A Philosopher's Blog


Posted in Politics by Michael LaBossiere on May 28, 2011
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Since 2001 the United States has been almost pathologically obsessed with terrorism. Our security and intelligence (such as it is) has been focused on terrorism and we have launched two (or more, depending on how you count) wars in the name of fighting terrorism. Meanwhile, China has been growing in strength and influence.

While China does not seem particularly interested in having a cold-war style confrontation with the United States, they are in a position to become our most serious competitor in the world. While we have been happily buying their exports and accepting their money, we do not seem to have an effective and focused China strategy (unless it is secret). This, I submit, has been an error.

While I do not think that we should create a cold-war with the Chinese, we certainly need to change our focus. Instead of obsessing over a handful of poorly armed and poorly funded terrorists, we should focus on China. After all, China has over a billion people, a real military, nuclear weapons, billions of dollars and global influence. Focusing on terrorists seems a bit like worrying about a rat when there is a dragon nearby.

The Chinese strategy does not seem to be primarily military based (although they have been building their forces and capabilities) but instead primarily economic. Our strategy seems to be that we buy their stuff and accept their money. This hardly seems like a winning game plan. Our companies do, of course, try to sell the Chinese stuff. One thing that we have going for us is that Western goods are still looked at as being prestigious. However, China is changing.

One key change is that the Chinese “middle class” is emerging an expanding. This has the potential to change things in very significant ways for the United States. On the negative side, if China becomes more “middle class”, then it will be harder for American companies to find cheap labor to make products. This will mean that the companies will need to find a new source of cheap labor to exploit. Fortunately (or unfortunately), the world is not lacking in poverty and we might see Africa becoming a new source of cheap labor. Or, if the American economy continues to flounder, the United States might provide a viable cheap workforce. On the positive side, a  more “middle class” China (a middle class Middle Kingdom) can mean an even more lucrative market for American products (perhaps made in Africa). It could also lead to political changes in China that could improve relations with the United States. Then again, Chinese nationalism might result in a worsening of relationships. What might occur is a competition between the United States and China that recreates the competition between the European powers just prior to World War I (complete with a new round of imperialism in Africa, perhaps).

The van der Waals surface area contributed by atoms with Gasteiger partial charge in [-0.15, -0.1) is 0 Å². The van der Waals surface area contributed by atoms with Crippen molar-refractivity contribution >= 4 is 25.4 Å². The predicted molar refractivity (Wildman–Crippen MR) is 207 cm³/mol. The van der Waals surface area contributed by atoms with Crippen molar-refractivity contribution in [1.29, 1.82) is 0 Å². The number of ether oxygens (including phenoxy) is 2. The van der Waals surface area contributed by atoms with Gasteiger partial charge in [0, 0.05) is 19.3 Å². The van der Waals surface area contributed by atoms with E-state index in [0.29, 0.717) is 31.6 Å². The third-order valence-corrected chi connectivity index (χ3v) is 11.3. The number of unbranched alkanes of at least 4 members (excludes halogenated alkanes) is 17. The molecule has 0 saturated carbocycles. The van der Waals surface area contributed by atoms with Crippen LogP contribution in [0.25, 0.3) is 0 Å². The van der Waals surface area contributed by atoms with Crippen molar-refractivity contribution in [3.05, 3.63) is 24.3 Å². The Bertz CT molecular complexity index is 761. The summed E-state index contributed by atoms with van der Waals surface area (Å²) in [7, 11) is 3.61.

It is also well worth considering that people have been overestimating China and that political turmoil or some economic disaster will result in her downfall. We should, of course, be ready for that as well.

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2 Responses

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  1. T. J. Babson said, on May 28, 2011 at 6:49 am

    Piracy and counterfeiting are a good place to start.


    Speaking on Wednesday at the opening of Microsoft’s new Microsoft Asia-Pacific R&D Group headquarters in Beijing, Microsoft CEO said that the company earned revenue in China amounting to only five percent of that earned in the US, in spite of comparable sales of personal computers between the two countries. The reason for the difference? Piracy, unsurprisingly.

    Ballmer rejected the common claim that software is too expensive. Though acknowledging that PCs were too expensive for many in the country, he argued that “if you can [afford a PC], you could afford the software”—and hence that rampant piracy in the country was a product of slack enforcement of intellectual property rights rather than software priced out of reach of users.

    • Michael LaBossiere said, on May 29, 2011 at 1:11 pm

      I recall that some American companies sell DVDs for the equivalent of $1.50 in China on the view that getting that $1.50 is better than getting nothing.

      China does need to step up on enforcing these laws-all part of being a member of the international community of respectable nations.

      I do think that Windows is too expensive, though. Of course, you can get around that legally by buying OEM versions for much less. That is what I’ve done on PCs I’ve built.

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